Day: January 15, 2015

The Know-All of Insider Trading – Decades of Corruptive Prevention

By Sonakshi Das & Sanjana Sahu Editor’s Note: Insider Trading can simply be defined as Trading in the shares of a company by the person who are in the management of the company or are close to them on the basis of undisclosed price sensitive information regarding the working of the […]

Foreign Judgments in the context of Indian Law and Enforcement of Arbitral Awards

By Shreesha Bhatt, Shivansh Agarwal & Ashutosh Gondli, GNLU Editor’s Note: This paper deals with the enforcement of foreign judgments in India and also discusses the enforcement of Arbitral Awards. INTRODUCTION A decree in India, either foreign or domestic, has to be enforced under provisions of the Civil Procedure Code, […]

Comparative Analysis of Cartel Laws of India and European Union

A cartel is a group of similar, independent companies which join together to fix prices, to limit production or to share markets or customers between themselves. An important dimension in its definition is that it requires an agreement between competing enterprises, not to compete, or to restrict competition. Therefore, the objective of a cartel is to raise price above competitive levels, resulting in injury to consumers and to the economy. This is why cartels are illegal under EU competition law and why the European Commission imposes heavy fines on companies involved in a cartel. A comparative analysis of the EU competition law with the Indian law would provide us with a better perspective on the issue.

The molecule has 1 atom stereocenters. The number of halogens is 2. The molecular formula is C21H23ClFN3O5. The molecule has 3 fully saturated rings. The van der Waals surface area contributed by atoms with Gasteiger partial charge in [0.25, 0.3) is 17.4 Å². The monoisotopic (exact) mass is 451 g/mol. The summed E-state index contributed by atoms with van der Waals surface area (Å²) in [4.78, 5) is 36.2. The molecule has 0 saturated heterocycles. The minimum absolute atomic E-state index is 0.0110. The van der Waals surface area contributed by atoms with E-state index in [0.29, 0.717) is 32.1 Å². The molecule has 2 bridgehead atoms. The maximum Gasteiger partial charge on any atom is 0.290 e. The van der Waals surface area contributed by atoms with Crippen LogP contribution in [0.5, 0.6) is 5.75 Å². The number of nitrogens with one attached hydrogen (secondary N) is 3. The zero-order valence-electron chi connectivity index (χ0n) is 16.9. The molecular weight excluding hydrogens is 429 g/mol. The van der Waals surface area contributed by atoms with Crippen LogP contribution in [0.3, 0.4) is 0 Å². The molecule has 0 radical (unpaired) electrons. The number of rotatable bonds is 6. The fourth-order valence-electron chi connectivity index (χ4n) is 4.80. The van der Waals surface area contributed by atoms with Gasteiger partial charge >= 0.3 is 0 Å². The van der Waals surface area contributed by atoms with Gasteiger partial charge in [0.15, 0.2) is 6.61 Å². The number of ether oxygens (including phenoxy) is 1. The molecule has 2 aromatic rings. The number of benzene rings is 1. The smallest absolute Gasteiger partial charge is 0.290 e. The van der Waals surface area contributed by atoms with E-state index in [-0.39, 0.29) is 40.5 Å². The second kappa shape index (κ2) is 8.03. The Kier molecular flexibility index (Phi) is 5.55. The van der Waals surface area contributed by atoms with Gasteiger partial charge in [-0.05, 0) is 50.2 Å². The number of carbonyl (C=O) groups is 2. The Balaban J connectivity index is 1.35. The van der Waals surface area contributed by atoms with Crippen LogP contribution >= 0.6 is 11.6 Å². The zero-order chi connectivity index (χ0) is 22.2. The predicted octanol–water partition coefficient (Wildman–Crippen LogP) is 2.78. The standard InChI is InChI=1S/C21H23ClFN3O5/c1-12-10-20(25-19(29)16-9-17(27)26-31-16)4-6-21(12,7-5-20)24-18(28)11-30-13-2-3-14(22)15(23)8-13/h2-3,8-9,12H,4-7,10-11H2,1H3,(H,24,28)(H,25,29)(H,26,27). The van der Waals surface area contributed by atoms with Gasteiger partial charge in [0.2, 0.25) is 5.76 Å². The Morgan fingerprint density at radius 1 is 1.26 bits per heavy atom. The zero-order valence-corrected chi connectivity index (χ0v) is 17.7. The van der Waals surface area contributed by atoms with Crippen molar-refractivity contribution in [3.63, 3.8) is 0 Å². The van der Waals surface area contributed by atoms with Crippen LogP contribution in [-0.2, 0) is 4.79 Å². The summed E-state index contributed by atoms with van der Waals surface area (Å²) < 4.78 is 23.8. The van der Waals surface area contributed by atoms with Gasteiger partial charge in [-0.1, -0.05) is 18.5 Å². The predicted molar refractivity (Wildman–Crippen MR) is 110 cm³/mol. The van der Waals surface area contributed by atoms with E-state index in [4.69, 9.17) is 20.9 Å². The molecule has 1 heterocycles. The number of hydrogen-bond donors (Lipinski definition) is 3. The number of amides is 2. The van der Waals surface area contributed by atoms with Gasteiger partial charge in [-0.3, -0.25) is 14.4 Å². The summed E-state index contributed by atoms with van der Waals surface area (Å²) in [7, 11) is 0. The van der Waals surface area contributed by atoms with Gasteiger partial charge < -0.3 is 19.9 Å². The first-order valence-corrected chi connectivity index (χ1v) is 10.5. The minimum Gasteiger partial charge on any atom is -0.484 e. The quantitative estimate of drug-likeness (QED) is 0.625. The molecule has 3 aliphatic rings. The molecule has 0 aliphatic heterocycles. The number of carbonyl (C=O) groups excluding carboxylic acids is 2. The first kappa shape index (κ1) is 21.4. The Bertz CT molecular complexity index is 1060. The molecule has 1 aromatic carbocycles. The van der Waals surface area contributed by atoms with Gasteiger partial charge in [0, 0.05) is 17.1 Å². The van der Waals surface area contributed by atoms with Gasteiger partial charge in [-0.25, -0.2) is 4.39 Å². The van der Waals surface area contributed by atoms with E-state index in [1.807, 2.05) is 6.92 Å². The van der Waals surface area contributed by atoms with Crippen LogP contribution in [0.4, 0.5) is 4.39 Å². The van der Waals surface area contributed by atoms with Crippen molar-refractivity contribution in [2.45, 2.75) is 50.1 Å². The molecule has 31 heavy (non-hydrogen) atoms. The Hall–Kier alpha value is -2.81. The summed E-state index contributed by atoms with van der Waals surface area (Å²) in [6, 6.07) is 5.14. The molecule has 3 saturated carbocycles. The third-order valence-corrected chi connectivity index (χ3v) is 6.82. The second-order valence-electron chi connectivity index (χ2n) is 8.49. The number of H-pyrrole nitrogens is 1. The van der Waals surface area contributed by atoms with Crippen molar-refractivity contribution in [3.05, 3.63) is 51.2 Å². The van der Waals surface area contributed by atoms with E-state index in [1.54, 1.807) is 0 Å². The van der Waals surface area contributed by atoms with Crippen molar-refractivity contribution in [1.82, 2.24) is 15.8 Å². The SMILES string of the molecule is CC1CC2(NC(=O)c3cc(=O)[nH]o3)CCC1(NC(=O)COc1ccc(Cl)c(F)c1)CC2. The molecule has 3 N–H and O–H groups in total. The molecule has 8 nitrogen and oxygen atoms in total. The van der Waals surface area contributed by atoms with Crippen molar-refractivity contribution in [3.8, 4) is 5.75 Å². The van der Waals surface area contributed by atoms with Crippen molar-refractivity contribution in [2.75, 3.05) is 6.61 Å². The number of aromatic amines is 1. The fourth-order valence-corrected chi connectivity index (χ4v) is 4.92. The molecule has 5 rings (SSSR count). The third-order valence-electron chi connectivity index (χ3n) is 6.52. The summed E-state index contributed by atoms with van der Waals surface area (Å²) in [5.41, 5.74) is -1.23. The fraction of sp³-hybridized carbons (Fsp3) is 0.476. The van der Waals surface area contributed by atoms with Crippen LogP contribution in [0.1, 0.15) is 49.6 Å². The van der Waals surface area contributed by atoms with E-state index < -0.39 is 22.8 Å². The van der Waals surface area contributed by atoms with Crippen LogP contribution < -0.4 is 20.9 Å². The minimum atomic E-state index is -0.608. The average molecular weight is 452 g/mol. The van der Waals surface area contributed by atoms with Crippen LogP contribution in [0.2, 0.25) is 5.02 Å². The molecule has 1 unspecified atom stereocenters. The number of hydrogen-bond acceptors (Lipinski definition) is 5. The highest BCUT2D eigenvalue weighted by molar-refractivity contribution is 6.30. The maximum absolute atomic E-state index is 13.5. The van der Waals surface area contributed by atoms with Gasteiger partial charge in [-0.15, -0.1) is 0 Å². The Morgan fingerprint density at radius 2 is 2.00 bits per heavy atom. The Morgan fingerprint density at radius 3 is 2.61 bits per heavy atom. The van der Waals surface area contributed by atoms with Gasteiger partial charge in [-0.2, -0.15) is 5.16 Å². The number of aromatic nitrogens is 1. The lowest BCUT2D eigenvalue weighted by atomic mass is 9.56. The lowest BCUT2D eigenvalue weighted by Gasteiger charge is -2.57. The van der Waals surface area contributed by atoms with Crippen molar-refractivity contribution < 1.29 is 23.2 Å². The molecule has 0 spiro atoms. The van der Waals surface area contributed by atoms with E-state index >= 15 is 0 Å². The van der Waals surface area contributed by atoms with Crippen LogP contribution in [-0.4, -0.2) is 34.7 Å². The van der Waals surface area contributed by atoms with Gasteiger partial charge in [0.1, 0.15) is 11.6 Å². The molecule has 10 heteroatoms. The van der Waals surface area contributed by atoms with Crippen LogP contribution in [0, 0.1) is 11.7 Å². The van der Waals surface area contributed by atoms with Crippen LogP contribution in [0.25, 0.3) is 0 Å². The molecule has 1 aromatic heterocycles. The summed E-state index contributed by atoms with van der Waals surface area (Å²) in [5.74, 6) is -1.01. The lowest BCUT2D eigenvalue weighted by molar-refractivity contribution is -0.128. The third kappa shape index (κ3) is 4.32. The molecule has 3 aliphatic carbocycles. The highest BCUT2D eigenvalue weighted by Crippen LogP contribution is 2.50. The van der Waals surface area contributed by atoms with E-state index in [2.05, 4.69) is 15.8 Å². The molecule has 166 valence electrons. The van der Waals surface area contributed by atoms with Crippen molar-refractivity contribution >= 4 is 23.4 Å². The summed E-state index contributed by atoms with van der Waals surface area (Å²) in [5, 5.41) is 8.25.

Cartels and Competition: An Antithetical Relationship

One of the main objectives of competition or antitrust laws is to ensure that consumers pay the most efficient price coupled with the highest quality of goods and services they consume. However, when there are activities which hamper the competition, it has adverse effects not only for consumers but the economy of a nation as well. One way to hamper the competition and creating monopoly in the market is forming cartels. They allow small and inefficient competitors to join together at the expense of their customers, therefore, resulting in an antithetical relationship.

Removal of ‘Domicile’ Requirements for Rajya Sabha – Potential Threat to the Federal Structure?

By Akash Mishra, WBNUJS Editor’s Note: The Rajya Sabha has always been considered to be a vital cog in the legislative structure of India. The 2003 Amendment to the People’s Representation Act, 1951 dispensed with the domicile requirement for the election of members for the Rajya Sabha. This amendment was passed […]

Retributive Theory of Punishment: A Critical Analysis

By Abhishek Mohanty, WBNUJS Editor’s Note: The issue of punishment of criminals has been a well debated topic for societies since time immemorial. This has been debated by jurists like Hart, Anthony Flew and Stanley Benn. The broad theories of punishment are divided into consequentalist and retributivist theories.  In this paper, the author […]